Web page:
Economic indicators: how to look for economic recovery in 2009

An economic indicator is any statistic (e.g. the unemployment rate or GDP) which indicates the past, current or future strength of the economy

THERE is talk about town and in the media of an economic upturn in the final quarter of 2009 – “banks are lending, consumers are buying, and companies are hiring.”  While it is not possible to predict the movement of the economy with any level of certainty, and recent history has reminded us of this fact, it is important for business people and government policy makers to have some idea of what lies ahead.

The practice of reading omens in order to foretell the future has been employed since ancient times. In ancient Rome, priests known as “Augurs” would determine the will of the gods by studying the flight of birds, while other persons known as “Haruspices” practiced a form of divination which involved inspecting the entrails of sacrificed animals.

Things have progressed a little since then. Today economists devine the future by examining “economic indicators”.

Economic Indicators

In order to assess the likely strength of the economy in the future, economists look at “economic indicators”.

An economic indicator is any economic statistic (e.g. the unemployment rate, GDP, or the inflation rate), which indicates the current strength of the economy and/or the future strength of the economy.

Economic indicators are generally classified by reference to  two attributes:

  1. Correlation with the strength economy; and
  2. Contemporaneousness with the strength of the economy (let me know if you can think of a simpler word)

1. Correlation

If an economic indicator is “correlated” with the economy, then we would expect a change in the value of the economic indicator to correspond with a movement in the economy.  The correlation of an economic indicator may be described as procyclical, countercyclical, or acyclical:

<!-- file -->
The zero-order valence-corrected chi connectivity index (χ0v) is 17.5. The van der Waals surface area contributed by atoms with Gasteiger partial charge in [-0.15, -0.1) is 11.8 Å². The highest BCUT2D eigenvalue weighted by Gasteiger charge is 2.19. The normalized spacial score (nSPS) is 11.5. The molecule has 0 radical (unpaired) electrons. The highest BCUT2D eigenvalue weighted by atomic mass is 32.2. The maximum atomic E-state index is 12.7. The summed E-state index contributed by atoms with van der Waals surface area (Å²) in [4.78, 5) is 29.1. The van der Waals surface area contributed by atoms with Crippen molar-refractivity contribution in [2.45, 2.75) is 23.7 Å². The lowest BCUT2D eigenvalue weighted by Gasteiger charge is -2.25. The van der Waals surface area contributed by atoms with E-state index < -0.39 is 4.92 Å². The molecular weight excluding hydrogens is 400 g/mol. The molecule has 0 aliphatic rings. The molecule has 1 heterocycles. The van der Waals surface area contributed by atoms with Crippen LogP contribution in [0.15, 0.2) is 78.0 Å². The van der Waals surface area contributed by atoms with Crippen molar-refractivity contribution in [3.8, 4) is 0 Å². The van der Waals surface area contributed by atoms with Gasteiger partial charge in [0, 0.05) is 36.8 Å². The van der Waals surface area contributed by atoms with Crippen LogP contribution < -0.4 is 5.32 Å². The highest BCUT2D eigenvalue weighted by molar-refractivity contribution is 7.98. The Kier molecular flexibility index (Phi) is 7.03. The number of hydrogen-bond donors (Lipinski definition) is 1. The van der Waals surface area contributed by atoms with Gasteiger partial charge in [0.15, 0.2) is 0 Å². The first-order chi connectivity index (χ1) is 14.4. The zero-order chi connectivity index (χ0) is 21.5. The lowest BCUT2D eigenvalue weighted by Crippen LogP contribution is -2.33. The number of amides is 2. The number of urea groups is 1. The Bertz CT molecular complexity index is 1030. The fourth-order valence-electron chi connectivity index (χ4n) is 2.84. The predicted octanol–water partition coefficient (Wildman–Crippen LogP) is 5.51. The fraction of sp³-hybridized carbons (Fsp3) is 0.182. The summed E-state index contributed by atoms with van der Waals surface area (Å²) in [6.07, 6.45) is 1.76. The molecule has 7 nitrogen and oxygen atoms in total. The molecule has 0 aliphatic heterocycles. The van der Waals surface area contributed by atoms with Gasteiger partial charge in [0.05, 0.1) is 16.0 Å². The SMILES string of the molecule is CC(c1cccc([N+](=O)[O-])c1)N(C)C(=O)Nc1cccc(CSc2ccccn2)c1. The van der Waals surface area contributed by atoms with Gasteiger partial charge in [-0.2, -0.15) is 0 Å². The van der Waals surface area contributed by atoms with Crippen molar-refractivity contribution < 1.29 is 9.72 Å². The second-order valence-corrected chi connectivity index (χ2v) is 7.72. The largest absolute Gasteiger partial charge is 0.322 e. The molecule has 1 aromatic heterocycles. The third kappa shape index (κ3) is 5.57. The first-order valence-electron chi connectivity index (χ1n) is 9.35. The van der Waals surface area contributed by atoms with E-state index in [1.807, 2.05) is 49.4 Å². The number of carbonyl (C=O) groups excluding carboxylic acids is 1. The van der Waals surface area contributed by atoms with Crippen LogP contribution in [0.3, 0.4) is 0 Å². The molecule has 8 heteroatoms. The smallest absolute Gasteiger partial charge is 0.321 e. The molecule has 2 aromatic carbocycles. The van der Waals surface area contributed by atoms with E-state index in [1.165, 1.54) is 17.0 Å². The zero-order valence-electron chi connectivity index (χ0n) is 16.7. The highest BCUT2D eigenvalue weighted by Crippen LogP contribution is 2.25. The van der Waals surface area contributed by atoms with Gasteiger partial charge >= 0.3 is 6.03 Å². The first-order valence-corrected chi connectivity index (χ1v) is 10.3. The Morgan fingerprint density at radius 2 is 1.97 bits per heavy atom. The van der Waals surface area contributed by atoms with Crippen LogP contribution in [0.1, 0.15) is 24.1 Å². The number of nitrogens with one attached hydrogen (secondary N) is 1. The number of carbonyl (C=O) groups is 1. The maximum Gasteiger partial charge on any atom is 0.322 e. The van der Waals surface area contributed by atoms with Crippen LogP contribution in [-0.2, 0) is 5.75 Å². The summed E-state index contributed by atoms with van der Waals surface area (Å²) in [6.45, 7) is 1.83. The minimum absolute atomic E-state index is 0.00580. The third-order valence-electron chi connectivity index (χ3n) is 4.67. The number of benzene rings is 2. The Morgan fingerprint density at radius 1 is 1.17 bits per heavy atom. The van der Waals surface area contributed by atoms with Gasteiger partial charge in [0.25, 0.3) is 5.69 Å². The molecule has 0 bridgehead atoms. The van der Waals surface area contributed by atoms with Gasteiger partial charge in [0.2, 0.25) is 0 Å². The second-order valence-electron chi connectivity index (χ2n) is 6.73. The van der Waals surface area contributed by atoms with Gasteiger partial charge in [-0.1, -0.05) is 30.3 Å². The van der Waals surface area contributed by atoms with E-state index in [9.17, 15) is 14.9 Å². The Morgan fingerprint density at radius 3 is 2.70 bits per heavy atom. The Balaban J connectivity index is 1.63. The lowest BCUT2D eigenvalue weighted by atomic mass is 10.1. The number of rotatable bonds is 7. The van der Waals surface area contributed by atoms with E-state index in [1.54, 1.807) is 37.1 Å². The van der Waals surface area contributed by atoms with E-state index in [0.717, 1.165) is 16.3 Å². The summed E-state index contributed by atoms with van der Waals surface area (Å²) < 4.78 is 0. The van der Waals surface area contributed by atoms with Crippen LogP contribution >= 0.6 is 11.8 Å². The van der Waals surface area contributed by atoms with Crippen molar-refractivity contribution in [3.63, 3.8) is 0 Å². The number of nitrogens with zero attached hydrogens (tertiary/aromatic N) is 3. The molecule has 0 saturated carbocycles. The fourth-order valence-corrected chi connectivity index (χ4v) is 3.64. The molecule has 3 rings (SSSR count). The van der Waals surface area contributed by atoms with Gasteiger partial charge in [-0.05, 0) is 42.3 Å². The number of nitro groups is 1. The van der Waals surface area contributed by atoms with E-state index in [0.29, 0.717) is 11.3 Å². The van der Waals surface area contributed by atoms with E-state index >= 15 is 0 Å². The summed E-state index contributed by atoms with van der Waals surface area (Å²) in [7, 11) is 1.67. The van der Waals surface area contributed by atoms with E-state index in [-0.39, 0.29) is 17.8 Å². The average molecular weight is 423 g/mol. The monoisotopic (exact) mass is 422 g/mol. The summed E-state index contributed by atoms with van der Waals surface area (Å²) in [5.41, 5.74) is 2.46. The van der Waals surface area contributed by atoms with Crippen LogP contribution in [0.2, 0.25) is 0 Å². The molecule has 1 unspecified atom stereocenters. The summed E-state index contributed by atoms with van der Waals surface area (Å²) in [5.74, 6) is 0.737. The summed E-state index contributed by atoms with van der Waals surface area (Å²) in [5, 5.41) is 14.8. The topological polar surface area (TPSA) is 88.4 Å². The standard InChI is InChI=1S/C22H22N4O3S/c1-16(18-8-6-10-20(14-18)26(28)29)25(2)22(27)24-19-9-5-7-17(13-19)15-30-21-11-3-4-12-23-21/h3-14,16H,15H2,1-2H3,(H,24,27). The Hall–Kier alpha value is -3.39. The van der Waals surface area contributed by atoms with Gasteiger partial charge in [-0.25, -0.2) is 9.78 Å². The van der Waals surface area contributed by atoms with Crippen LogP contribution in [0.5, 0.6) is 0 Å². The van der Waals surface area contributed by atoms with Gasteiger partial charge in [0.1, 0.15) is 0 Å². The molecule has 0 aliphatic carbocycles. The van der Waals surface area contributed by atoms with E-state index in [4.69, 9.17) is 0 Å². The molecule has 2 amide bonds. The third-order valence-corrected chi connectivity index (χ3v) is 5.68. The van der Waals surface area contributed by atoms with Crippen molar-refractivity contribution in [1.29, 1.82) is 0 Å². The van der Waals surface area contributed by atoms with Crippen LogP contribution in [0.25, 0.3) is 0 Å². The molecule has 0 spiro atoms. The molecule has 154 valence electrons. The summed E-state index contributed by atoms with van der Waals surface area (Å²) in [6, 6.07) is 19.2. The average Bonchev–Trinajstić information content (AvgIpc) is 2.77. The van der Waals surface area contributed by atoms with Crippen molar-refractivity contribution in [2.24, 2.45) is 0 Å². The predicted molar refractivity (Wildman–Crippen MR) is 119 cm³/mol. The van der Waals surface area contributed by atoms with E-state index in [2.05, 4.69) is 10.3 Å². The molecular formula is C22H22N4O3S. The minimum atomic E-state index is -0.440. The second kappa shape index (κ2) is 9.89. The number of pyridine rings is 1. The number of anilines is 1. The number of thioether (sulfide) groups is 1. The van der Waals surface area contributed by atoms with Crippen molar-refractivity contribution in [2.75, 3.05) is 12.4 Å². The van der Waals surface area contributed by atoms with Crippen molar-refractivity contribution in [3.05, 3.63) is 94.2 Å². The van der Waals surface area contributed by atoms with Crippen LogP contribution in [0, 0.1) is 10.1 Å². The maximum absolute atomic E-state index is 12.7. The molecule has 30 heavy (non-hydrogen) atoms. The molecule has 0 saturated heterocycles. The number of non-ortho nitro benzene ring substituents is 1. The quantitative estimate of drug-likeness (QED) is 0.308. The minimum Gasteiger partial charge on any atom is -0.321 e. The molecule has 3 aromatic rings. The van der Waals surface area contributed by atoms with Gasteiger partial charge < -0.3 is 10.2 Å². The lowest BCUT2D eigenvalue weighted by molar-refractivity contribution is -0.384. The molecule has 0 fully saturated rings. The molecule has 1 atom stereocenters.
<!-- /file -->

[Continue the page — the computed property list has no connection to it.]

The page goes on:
1. Procyclical: A procyclical economic indicator is one that moves in the same direction as the economy. For example, Gross Domestic Product (GDP) is a procyclic economic indicator because it gets larger as the economy gets stronger.
  2. Countercyclical: A countercyclical economic indicator is one that moves in the opposite direction as the economy. For example, the unemployment rate is a countercyclical economic indicator because it gets larger as the economy gets weaker.
  3. Acyclical: An acyclical economic indicator is one that has no relationship to the economy and is generally of little use in predicting the future strength of the economy.

2. Contemporaneousness

Contemporaneousness refers to the timing of the change in the economic indicator relative to the movement in the economy.  The contemporaneousness of an economic indicator may be described as leading, lagged, or coincident:

  1. Leading: A leading economic indicator changes before the economy changes. For example, construction activity is a leading indicator as the level of construction activity usually begins to decline before the economy declines and improve before the economy improves. Leading economic indicators are the most important type of indicator for investors, business people and policy makers because they help to predict the future performance of the economy.
  2. Lagged: A lagged economic indicator is one that does not change direction until a few quarters after the economy does. For example, the unemployment rate is a lagged economic indicator because it typically takes at least two quarters to decrease after the economy begins to recover.
  3. Coincident: A coincident economic indicator is one that moves at the same time as the economy does. For example, Gross Domestic Product is a coincident indicator.

Economic recession 2008: measuring the strength of the economy

It’s the economy, stupid

IT’S THE economy, stupid” is a well known phrase that was widely used during Bill Clinton‘s 1992 presidential campaign against George Bush senior. The phrase was coined by Clinton campaign strategist James Carville and refers to the notion that Clinton was a better choice because Bush had not adequately addressed the economy, which had recently headed into a recession. Clinton went on to win a decisive victory.

Having entered the second quarter of 2008, the American economy may be heading towards a recession once again.